Q Do you then feel like you have to deal more with Chernomyrdin and less with Russia?
MR. MCCURRY: Well, you know we already have a very active working partnership with Prime Minister Chernomyrdin through the so-called Gore-Chernomyrdin Commission that the Vice President uses. They work on many issues that are very central to our bilateral relationship.
Q Do you know if the Russian government has communicated any assurances to the U.S. government about continuation of relations or no need for concern, or something --
MR. MCCURRY: I don't believe that this is a situation which that type of diplomatic reassurance would be offered or expected. And I don't have any thing further from our embassy in Moscow. They, of course, continue their routine and very proper contacts with Russian authorities and they are aware of the reports that have been made.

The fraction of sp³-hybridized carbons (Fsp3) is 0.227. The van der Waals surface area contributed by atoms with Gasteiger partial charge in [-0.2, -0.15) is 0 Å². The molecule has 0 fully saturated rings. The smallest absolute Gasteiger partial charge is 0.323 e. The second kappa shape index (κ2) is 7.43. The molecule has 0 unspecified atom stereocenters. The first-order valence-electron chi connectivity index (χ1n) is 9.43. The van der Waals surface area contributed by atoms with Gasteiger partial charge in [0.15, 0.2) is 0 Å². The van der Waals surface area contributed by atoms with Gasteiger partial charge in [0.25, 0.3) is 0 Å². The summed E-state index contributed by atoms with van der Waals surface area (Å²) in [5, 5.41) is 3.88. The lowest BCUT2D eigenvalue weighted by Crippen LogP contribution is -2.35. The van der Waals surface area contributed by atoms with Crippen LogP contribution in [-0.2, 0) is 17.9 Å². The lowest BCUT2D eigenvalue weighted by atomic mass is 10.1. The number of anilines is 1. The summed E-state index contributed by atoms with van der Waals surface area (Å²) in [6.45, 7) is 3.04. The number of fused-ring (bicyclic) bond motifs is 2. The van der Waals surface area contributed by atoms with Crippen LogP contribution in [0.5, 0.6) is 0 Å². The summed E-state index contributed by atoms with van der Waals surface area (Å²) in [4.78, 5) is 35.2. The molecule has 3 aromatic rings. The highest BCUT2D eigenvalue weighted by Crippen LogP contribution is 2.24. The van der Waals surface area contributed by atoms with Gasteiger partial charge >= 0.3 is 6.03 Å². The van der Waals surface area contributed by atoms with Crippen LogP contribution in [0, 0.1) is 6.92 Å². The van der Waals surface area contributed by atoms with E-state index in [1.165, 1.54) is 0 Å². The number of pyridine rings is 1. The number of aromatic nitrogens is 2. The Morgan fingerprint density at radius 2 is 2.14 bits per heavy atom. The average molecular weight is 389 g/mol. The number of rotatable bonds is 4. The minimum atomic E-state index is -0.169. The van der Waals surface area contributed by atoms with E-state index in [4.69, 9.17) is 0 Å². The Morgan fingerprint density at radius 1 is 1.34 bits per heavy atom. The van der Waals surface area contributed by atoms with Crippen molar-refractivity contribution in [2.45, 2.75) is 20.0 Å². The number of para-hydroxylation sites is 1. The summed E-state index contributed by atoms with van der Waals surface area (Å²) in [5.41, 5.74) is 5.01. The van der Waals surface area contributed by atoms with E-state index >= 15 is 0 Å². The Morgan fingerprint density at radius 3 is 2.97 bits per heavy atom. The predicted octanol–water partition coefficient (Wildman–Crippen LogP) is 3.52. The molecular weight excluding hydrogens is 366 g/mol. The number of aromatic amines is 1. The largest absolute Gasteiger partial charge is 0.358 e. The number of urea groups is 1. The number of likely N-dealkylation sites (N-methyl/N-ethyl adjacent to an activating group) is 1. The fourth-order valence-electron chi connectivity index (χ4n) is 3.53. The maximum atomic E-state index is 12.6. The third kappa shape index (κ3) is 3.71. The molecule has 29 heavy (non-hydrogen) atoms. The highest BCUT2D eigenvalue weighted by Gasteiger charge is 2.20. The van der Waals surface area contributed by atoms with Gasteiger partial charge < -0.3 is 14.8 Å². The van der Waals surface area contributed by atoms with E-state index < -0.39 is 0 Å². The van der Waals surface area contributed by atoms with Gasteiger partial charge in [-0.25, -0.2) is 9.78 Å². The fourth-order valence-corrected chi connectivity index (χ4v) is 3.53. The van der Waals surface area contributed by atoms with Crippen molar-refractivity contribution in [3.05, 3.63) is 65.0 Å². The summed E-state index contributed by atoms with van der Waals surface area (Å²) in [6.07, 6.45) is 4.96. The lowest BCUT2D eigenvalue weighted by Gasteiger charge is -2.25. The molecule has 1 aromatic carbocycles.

Again, I would go back and stress what I told some of you earlier today, that we certainly do wish President Yeltsin the best for a speedy recovery, and the President, on behalf of the people of the United States, conveyed that message last week.
Q Is it still the case that the Vice President has not spoken to Mr. Chernomyrdin?
MR. MCCURRY: I can't say that with one hundred percent certainty. I don't believe so, Rita, but we can double-check and make sure there's not been a Chernomyrdin-Gore conversation. I haven't seen anything that would indicate there has been.
Q With respect to extending the continuing resolution, Senator Daschle said on the Hill today that he would be prepared to have Democrats filibuster an unsatisfactory Republican CR with chamber of horrors in it, but not if he is convinced that the White House instead would veto it. So would the White House veto a --